An evening with ghd and Charlotte Mensah
Award-winning hairstylist & ghd ambassador Charlotte Mensah talks about her debut book & career journey with the brand via live stream.
Hosted by journalist Akesha Reid, the live-streamed event saw Charlotte discuss her own journey into hairdressing, her extraordinary career to date and the importance of education, consultation and conversation when it comes to Black hair.
Charlotte’s love of hair began as a child in Ghana, where the busy family home saw her grandmother inspire with skills in styling, sewing and cooking and her grandfather teach her business know-how. Following her return to London and the heartbreaking loss of her mother at a young age, Charlotte found styling her siblings’ hair a comforting, intimate act that brought her closer to her family. Her professional career began at the iconic Splinters salon in London, where she learned from the late, great Winston Isaacs and worked alongside Johnnie Sapong and Desmond Murray. The salon gave her not just education and opportunities, but a chance to hone her love of hands-on hair and feel part of a like-minded community. From Splinters, Charlotte launched her own salon The Hair Lounge, on the iconic Portobello Road in a space she has remained in for 28 years as her career has grown and thrived.
As well as sharing her story so far and anecdotes on her celebrity clients, salon life and the dos and don’ts of DIY hair routines, the evening also saw Charlotte share a series of styling techniques built around traditional African hair threading.
The centuries-old technique has personal resonance for Charlotte. She grew up with threading and, after moving to London was bullied for wearing the style at school. Today, it is one of her most popular techniques in the salon and something she takes pride in teaching and reinventing.
Charlotte demonstrated three styles built around threading and incorporating ghd tools, including a reimagined mohican, a modern flattop and 70s style bunches.
To close the session, Charlotte took questions from the audience on the future of Black hair education, her hopes for the next generation of hairdressers and her belief that “all hair matters” – the message at the heart of Good Hair.
To achieve this 70s style, Charlotte prepped the hair with oils and butter to seal in moisture, creating a two-strand twist to lock in the hydration as prep.
After untwisting the hair when ready to style, Charlotte used the ghd helios and comb attachment, working from the mid lengths to the roots to stretch out the texture slightly while retaining the hair’s natural look.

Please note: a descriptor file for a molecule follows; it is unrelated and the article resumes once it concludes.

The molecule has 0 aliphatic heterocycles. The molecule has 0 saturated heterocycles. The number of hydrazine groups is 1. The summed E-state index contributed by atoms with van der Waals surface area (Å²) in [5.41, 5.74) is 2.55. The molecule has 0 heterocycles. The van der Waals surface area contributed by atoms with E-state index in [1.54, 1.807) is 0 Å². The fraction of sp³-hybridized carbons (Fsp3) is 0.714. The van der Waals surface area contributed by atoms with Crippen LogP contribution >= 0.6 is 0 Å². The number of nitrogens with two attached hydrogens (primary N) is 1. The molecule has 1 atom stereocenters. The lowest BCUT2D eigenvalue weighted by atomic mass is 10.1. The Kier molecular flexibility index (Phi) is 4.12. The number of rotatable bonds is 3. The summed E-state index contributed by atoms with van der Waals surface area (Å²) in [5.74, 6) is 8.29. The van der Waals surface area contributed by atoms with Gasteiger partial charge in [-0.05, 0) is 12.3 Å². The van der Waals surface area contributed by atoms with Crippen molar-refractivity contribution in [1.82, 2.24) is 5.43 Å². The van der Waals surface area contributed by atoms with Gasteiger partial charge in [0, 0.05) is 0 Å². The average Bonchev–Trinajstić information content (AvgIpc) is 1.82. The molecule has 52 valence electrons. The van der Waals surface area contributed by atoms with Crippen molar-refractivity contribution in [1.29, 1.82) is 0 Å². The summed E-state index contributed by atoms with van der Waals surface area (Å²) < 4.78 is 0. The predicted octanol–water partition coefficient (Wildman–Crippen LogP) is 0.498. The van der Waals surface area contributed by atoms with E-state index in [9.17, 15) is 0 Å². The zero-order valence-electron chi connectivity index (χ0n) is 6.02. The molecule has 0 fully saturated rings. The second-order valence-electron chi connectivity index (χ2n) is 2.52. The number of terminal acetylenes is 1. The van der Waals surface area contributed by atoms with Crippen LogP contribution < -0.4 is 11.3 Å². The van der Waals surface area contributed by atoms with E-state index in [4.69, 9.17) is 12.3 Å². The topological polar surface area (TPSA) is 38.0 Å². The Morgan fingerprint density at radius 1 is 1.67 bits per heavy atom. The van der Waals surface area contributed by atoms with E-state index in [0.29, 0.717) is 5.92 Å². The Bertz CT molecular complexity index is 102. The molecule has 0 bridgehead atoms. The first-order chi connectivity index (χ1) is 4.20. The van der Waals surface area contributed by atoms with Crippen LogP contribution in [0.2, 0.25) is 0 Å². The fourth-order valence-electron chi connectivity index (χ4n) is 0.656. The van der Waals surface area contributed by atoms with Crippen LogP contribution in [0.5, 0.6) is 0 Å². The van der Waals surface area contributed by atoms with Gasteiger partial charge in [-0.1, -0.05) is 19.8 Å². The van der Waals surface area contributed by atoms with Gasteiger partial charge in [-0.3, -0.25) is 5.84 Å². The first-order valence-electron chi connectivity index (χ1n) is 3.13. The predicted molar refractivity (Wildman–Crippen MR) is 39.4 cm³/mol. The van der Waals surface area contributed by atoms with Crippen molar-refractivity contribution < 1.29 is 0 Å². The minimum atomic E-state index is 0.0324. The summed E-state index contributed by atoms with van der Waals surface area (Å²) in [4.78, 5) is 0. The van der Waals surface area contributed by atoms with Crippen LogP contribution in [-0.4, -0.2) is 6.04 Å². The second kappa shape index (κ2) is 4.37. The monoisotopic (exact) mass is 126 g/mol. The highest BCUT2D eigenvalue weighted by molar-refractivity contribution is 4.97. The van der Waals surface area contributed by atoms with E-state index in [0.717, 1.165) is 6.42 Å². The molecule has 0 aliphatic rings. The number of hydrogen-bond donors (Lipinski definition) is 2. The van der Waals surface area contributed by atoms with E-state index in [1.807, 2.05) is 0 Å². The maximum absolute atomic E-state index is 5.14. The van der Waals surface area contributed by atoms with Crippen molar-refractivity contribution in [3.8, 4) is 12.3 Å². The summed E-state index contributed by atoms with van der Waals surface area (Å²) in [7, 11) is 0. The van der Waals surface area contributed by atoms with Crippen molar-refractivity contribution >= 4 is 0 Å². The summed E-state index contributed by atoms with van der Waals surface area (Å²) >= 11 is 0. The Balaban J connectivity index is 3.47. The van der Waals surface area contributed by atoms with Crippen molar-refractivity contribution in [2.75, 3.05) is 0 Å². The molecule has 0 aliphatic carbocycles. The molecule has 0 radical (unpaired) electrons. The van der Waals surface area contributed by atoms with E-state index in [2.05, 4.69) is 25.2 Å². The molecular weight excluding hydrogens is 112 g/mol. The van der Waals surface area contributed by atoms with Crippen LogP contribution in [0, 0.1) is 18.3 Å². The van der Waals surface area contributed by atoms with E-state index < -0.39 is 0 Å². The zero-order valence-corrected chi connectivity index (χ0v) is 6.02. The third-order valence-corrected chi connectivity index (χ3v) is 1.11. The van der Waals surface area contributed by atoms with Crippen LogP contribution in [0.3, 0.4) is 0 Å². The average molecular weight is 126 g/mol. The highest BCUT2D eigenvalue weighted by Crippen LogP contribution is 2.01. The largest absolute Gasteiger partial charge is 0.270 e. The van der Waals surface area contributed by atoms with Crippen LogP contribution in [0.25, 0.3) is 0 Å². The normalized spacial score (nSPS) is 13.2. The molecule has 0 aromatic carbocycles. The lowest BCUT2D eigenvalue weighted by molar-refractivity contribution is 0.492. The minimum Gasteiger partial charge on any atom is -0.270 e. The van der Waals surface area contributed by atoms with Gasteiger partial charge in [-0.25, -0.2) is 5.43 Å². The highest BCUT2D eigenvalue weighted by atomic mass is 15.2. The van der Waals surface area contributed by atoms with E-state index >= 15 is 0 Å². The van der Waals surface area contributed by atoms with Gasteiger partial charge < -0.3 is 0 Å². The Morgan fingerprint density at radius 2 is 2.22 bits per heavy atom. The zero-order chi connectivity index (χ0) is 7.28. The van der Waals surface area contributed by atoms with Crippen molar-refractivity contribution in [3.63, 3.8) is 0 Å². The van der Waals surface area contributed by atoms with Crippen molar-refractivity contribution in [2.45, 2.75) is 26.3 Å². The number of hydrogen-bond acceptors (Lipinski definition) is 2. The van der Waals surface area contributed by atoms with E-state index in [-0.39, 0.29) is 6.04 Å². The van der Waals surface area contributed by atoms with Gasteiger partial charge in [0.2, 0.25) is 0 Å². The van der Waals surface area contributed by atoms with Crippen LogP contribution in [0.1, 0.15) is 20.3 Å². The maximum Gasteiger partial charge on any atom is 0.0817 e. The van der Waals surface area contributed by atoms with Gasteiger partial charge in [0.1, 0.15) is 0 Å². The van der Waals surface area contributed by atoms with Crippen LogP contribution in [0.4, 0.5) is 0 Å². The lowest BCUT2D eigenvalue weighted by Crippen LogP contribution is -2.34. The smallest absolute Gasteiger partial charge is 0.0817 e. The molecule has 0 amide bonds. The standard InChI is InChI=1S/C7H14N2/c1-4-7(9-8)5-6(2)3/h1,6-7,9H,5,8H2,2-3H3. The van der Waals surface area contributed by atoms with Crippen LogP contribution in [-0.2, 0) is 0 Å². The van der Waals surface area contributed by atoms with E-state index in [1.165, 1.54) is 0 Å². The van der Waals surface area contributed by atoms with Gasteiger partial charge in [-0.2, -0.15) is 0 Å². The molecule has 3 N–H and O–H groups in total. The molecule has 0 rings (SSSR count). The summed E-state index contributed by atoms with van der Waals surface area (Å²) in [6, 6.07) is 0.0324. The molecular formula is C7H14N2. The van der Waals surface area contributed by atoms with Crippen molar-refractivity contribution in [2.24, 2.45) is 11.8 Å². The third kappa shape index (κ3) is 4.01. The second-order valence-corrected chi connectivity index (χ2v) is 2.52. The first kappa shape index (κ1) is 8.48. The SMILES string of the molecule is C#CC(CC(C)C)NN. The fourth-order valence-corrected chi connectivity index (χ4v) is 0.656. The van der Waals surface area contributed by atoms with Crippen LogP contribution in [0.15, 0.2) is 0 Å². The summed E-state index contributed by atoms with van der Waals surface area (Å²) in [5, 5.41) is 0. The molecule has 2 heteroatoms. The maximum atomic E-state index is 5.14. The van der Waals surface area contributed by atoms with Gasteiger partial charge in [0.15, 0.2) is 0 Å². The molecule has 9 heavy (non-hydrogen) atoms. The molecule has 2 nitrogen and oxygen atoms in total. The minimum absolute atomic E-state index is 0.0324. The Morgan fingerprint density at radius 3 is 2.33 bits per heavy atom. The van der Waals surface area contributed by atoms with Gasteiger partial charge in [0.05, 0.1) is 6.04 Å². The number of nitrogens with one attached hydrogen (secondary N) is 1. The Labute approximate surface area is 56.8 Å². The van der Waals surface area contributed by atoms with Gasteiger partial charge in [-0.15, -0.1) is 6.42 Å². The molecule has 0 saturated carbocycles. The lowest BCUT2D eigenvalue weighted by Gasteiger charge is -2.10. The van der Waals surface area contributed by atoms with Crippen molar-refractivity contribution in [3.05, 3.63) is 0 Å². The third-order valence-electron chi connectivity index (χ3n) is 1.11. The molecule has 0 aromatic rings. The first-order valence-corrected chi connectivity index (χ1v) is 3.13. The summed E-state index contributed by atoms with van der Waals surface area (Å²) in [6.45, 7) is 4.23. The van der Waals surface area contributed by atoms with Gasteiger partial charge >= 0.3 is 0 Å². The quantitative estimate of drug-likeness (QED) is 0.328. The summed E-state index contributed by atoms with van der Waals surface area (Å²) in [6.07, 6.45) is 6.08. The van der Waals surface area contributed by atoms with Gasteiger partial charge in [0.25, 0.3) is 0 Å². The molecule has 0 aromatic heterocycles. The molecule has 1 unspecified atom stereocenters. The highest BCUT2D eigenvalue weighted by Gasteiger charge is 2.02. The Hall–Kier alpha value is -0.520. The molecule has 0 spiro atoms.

She then went over the hair using the ghd glide to smooth, while maintaining natural texture and volume.
Edge control was used on both sides to create a flat base, before a small section either side of the head was threaded to produce two matching twists.
For this mohican style, Charlotte prepped the hair with oil and butter, then brushed through before using the ghd helios and comb attachment to stretch out the texture slightly.
After prepping with edge control, she then created two threaded sections on either side of the head, above the ear. The two threaded pieces were then formed into an ‘X’ on either side and pinned up in place to form a faux undercut look on both sides. The remaining hair was then styled with the ghd helios and diffuser attachment to create a contrasting fuller shape on top.
For her final high top look, Charlotte prepped the hair with oil and butter, then blew it out with the ghd Helios and comb attachment.
To encourage the shape, Charlotte then worked with a comb and the ghd glide to brush the hair up into a high-top look. Working with her hands, she completed the shape visually.
Finally, one side was prepped with edge control and then threaded in three small sections. The three were then brought together to replicate a flat, undercut section.
Charlotte’s top tips for threading:
Maintain tension as you twist, working clockwise and securing the end of the thread with two or three knots. To undo, simply untie the knot and unravel the thread.